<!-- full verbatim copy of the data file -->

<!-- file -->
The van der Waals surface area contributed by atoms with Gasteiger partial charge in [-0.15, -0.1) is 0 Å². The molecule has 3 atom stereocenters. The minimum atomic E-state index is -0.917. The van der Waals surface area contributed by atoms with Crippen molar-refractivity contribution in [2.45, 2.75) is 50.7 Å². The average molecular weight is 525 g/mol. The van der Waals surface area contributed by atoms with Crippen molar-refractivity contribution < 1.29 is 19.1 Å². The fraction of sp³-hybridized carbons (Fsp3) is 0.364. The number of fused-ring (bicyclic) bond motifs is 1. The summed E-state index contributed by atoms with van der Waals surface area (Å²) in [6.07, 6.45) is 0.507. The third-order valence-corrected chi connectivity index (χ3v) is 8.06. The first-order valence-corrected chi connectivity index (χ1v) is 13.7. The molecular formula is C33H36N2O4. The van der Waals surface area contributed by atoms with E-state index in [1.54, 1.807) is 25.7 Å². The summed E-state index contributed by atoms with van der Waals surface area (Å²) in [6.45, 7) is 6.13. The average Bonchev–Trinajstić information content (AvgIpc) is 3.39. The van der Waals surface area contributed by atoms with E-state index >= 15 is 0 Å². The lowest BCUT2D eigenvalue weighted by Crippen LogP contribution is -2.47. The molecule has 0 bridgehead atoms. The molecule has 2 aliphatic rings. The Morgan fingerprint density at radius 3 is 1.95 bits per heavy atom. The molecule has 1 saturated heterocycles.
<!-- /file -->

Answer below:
The van der Waals surface area contributed by atoms with Gasteiger partial charge in [-0.15, -0.1) is 0 Å². The molecule has 3 atom stereocenters. The minimum atomic E-state index is -0.917. The van der Waals surface area contributed by atoms with Crippen molar-refractivity contribution in [2.45, 2.75) is 50.7 Å². The average molecular weight is 525 g/mol. The van der Waals surface area contributed by atoms with Crippen molar-refractivity contribution < 1.29 is 19.1 Å². The fraction of sp³-hybridized carbons (Fsp3) is 0.364. The number of fused-ring (bicyclic) bond motifs is 1. The summed E-state index contributed by atoms with van der Waals surface area (Å²) in [6.07, 6.45) is 0.507. The third-order valence-corrected chi connectivity index (χ3v) is 8.06. The first-order valence-corrected chi connectivity index (χ1v) is 13.7. The molecular formula is C33H36N2O4. The van der Waals surface area contributed by atoms with E-state index in [1.54, 1.807) is 25.7 Å². The summed E-state index contributed by atoms with van der Waals surface area (Å²) in [6.45, 7) is 6.13. The average Bonchev–Trinajstić information content (AvgIpc) is 3.39. The van der Waals surface area contributed by atoms with E-state index >= 15 is 0 Å². The lowest BCUT2D eigenvalue weighted by Crippen LogP contribution is -2.47. The molecule has 0 bridgehead atoms. The molecule has 2 aliphatic rings. The Morgan fingerprint density at radius 3 is 1.95 bits per heavy atom. The molecule has 1 saturated heterocycles.